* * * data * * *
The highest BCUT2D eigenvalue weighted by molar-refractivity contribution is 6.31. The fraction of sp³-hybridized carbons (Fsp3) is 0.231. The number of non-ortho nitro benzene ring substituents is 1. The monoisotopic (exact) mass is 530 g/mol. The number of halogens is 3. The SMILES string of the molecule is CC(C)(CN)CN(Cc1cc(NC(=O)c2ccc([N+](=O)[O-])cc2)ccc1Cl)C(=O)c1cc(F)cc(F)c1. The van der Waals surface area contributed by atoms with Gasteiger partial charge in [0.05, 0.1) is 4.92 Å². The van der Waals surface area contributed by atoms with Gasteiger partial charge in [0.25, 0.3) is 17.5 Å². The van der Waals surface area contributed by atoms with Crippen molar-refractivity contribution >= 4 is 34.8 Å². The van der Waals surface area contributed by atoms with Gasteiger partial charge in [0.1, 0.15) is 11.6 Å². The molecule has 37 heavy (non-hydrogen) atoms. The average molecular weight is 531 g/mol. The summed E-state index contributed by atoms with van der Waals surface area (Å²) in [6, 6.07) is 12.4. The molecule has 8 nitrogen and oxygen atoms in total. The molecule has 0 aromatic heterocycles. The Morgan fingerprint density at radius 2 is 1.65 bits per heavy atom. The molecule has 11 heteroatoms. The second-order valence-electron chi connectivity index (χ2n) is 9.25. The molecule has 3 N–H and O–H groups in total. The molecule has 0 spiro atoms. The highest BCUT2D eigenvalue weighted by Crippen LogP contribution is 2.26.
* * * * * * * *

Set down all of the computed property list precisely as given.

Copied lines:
The highest BCUT2D eigenvalue weighted by molar-refractivity contribution is 6.31. The fraction of sp³-hybridized carbons (Fsp3) is 0.231. The number of non-ortho nitro benzene ring substituents is 1. The monoisotopic (exact) mass is 530 g/mol. The number of halogens is 3. The SMILES string of the molecule is CC(C)(CN)CN(Cc1cc(NC(=O)c2ccc([N+](=O)[O-])cc2)ccc1Cl)C(=O)c1cc(F)cc(F)c1. The van der Waals surface area contributed by atoms with Gasteiger partial charge in [0.05, 0.1) is 4.92 Å². The van der Waals surface area contributed by atoms with Gasteiger partial charge in [0.25, 0.3) is 17.5 Å². The van der Waals surface area contributed by atoms with Crippen molar-refractivity contribution >= 4 is 34.8 Å². The van der Waals surface area contributed by atoms with Gasteiger partial charge in [0.1, 0.15) is 11.6 Å². The molecule has 37 heavy (non-hydrogen) atoms. The average molecular weight is 531 g/mol. The summed E-state index contributed by atoms with van der Waals surface area (Å²) in [6, 6.07) is 12.4. The molecule has 8 nitrogen and oxygen atoms in total. The molecule has 0 aromatic heterocycles. The Morgan fingerprint density at radius 2 is 1.65 bits per heavy atom. The molecule has 11 heteroatoms. The second-order valence-electron chi connectivity index (χ2n) is 9.25. The molecule has 3 N–H and O–H groups in total. The molecule has 0 spiro atoms. The highest BCUT2D eigenvalue weighted by Crippen LogP contribution is 2.26.